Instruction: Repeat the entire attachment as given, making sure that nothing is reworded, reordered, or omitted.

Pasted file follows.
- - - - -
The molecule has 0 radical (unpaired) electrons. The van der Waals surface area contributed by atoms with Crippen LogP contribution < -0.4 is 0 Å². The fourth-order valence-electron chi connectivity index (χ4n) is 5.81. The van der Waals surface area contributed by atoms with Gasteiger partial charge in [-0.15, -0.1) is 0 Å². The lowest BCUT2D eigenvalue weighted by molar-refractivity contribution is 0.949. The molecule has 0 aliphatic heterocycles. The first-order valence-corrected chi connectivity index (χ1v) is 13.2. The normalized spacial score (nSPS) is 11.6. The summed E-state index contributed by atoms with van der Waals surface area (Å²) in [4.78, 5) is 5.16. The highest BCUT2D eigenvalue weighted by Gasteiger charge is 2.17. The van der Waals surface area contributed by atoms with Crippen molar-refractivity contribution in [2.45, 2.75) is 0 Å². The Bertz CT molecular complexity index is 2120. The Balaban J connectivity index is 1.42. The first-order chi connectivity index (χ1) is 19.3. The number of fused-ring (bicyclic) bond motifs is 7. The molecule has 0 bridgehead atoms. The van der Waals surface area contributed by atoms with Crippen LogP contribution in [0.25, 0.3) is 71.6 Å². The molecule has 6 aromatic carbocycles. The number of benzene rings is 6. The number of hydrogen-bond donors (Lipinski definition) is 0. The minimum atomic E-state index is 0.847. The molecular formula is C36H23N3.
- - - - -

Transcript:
The molecule has 0 radical (unpaired) electrons. The van der Waals surface area contributed by atoms with Crippen LogP contribution < -0.4 is 0 Å². The fourth-order valence-electron chi connectivity index (χ4n) is 5.81. The van der Waals surface area contributed by atoms with Gasteiger partial charge in [-0.15, -0.1) is 0 Å². The lowest BCUT2D eigenvalue weighted by molar-refractivity contribution is 0.949. The molecule has 0 aliphatic heterocycles. The first-order valence-corrected chi connectivity index (χ1v) is 13.2. The normalized spacial score (nSPS) is 11.6. The summed E-state index contributed by atoms with van der Waals surface area (Å²) in [4.78, 5) is 5.16. The highest BCUT2D eigenvalue weighted by Gasteiger charge is 2.17. The van der Waals surface area contributed by atoms with Crippen molar-refractivity contribution in [2.45, 2.75) is 0 Å². The Bertz CT molecular complexity index is 2120. The Balaban J connectivity index is 1.42. The first-order chi connectivity index (χ1) is 19.3. The number of fused-ring (bicyclic) bond motifs is 7. The molecule has 0 bridgehead atoms. The van der Waals surface area contributed by atoms with Crippen LogP contribution in [0.25, 0.3) is 71.6 Å². The molecule has 6 aromatic carbocycles. The number of benzene rings is 6. The number of hydrogen-bond donors (Lipinski definition) is 0. The minimum atomic E-state index is 0.847. The molecular formula is C36H23N3.